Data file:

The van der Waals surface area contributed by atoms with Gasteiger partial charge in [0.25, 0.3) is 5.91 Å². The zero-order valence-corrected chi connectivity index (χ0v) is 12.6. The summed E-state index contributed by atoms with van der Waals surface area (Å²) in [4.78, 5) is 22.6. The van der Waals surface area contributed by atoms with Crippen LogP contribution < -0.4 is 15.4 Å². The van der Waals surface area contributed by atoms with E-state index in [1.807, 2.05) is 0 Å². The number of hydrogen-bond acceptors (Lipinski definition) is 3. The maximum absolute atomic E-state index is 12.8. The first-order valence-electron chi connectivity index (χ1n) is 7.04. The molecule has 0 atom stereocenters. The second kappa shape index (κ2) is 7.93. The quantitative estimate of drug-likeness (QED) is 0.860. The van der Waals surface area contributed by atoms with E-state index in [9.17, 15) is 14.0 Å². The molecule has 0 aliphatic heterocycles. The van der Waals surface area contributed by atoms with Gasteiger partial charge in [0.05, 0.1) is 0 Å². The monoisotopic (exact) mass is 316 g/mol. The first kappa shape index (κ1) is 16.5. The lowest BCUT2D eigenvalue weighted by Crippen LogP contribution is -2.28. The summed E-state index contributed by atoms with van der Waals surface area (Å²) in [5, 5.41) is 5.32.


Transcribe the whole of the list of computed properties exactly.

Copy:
The van der Waals surface area contributed by atoms with Gasteiger partial charge in [0.25, 0.3) is 5.91 Å². The zero-order valence-corrected chi connectivity index (χ0v) is 12.6. The summed E-state index contributed by atoms with van der Waals surface area (Å²) in [4.78, 5) is 22.6. The van der Waals surface area contributed by atoms with Crippen LogP contribution < -0.4 is 15.4 Å². The van der Waals surface area contributed by atoms with E-state index in [1.807, 2.05) is 0 Å². The number of hydrogen-bond acceptors (Lipinski definition) is 3. The maximum absolute atomic E-state index is 12.8. The first-order valence-electron chi connectivity index (χ1n) is 7.04. The molecule has 0 atom stereocenters. The second kappa shape index (κ2) is 7.93. The quantitative estimate of drug-likeness (QED) is 0.860. The van der Waals surface area contributed by atoms with E-state index in [9.17, 15) is 14.0 Å². The molecule has 0 aliphatic heterocycles. The van der Waals surface area contributed by atoms with Gasteiger partial charge in [0.05, 0.1) is 0 Å². The monoisotopic (exact) mass is 316 g/mol. The first kappa shape index (κ1) is 16.5. The lowest BCUT2D eigenvalue weighted by Crippen LogP contribution is -2.28. The summed E-state index contributed by atoms with van der Waals surface area (Å²) in [5, 5.41) is 5.32.